According to USA Today, one of the accountants from PwC realized Beatty had been given the wrong envelope within seconds. The accountant jumped up, saying: “He took the wrong envelope!”  Oopps. Too Late? Or was it?

“Hidden Figures:” UNSUNG HEROES

hidden_figures_poster_1

In just about every game, especially every “big” game, and every game of consequence, there is a player that turns into a hero in an instant. This player turned hero does not plan on it, but he or she ends up doing the unthinkable: they make the play of the game. The coach may not even know their full name; the other players don’t associate with them that much if at all; and most fans don’t even know they’re on the team. But this hero in hiding is about to go public. This hero may not be a starter or a star, but this average Joe will make a play, a game saving tackle, a field goal in overtime, a pick-six interception for a touchdown, a three pointer at the buzzer, or a walk-off home run, that wins the game and seals the victory.

The Film “Hidden Figures” is a must see. If you have not seen this film, stop reading – stop reading right now — and go and see this inspiring, stirring and stimulating historical narrative. There are outstanding, Oscar worthy performances in this Oscar worthy film that should be seen and appreciated by all. “Hidden Figures” is up for three Academy Awards at the Oscars Sunday night.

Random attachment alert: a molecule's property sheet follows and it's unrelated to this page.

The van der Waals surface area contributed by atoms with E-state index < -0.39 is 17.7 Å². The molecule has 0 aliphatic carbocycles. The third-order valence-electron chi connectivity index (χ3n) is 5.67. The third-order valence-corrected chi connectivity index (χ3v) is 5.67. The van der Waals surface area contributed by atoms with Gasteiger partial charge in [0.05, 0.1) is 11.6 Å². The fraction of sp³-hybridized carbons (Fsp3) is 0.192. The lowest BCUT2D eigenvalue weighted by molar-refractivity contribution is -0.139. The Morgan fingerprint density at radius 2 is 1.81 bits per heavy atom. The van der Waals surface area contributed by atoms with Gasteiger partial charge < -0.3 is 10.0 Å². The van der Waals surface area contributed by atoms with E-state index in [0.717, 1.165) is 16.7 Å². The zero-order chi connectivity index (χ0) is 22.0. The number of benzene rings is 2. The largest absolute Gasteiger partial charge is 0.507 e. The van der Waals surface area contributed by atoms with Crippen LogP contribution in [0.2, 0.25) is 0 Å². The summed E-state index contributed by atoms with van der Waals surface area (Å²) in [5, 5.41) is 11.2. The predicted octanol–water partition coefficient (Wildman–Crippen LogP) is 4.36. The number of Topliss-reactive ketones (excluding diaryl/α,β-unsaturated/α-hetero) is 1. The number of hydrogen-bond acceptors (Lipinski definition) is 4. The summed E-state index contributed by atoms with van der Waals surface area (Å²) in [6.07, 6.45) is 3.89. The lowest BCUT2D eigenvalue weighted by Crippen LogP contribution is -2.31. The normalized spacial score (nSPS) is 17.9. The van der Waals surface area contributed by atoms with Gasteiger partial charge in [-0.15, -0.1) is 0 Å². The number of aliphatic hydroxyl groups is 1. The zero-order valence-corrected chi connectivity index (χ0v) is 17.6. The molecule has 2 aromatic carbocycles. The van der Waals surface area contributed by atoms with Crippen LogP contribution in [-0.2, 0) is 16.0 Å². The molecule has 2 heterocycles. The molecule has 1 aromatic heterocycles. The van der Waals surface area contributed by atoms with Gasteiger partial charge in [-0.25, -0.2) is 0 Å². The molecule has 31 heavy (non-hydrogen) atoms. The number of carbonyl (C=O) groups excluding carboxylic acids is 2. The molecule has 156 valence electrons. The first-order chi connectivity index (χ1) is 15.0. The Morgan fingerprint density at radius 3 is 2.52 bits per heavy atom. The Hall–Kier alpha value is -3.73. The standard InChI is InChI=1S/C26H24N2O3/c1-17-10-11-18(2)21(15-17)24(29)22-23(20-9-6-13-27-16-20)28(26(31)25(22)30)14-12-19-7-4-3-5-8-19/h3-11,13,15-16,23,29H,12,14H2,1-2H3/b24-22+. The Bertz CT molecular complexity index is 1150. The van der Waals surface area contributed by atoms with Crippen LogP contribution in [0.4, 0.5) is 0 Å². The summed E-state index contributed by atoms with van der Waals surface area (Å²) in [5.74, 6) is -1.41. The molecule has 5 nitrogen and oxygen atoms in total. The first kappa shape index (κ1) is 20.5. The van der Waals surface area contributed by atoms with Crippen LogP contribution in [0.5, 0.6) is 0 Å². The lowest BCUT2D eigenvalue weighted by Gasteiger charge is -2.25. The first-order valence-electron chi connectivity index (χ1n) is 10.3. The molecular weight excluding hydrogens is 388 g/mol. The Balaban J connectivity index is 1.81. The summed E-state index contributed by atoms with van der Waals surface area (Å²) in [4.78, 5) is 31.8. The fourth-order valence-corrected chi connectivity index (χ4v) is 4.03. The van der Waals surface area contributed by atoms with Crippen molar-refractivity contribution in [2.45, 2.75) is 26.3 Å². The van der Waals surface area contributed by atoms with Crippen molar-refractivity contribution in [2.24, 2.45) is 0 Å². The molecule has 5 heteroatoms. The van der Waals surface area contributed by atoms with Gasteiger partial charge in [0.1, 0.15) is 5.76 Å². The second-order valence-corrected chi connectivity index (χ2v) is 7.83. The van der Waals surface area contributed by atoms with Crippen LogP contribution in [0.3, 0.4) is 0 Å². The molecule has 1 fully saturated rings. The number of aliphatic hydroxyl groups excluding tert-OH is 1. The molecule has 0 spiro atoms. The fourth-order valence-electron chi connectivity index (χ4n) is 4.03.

HIDDEN FIGURES is the incredible untold story of Katherine G. Johnson (Taraji P. Henson), Dorothy Vaughan (Octavia Spencer) and Mary Jackson (Janelle Monáe)—brilliant African-American women working at NASA, who served as the brains behind one of the greatest operations in history: the launch of astronaut John Glenn into orbit, a stunning achievement that restored the nation’s confidence, turned around the Space Race, and galvanized the world. The visionary trio crossed all gender and race lines to inspire generations to dream big.

Read more: http://www.denofgeek.com/uk/movies/hidden-figures/43036/hidden-figures-new-character-posters-trailer#ixzz4Zpam0Jq0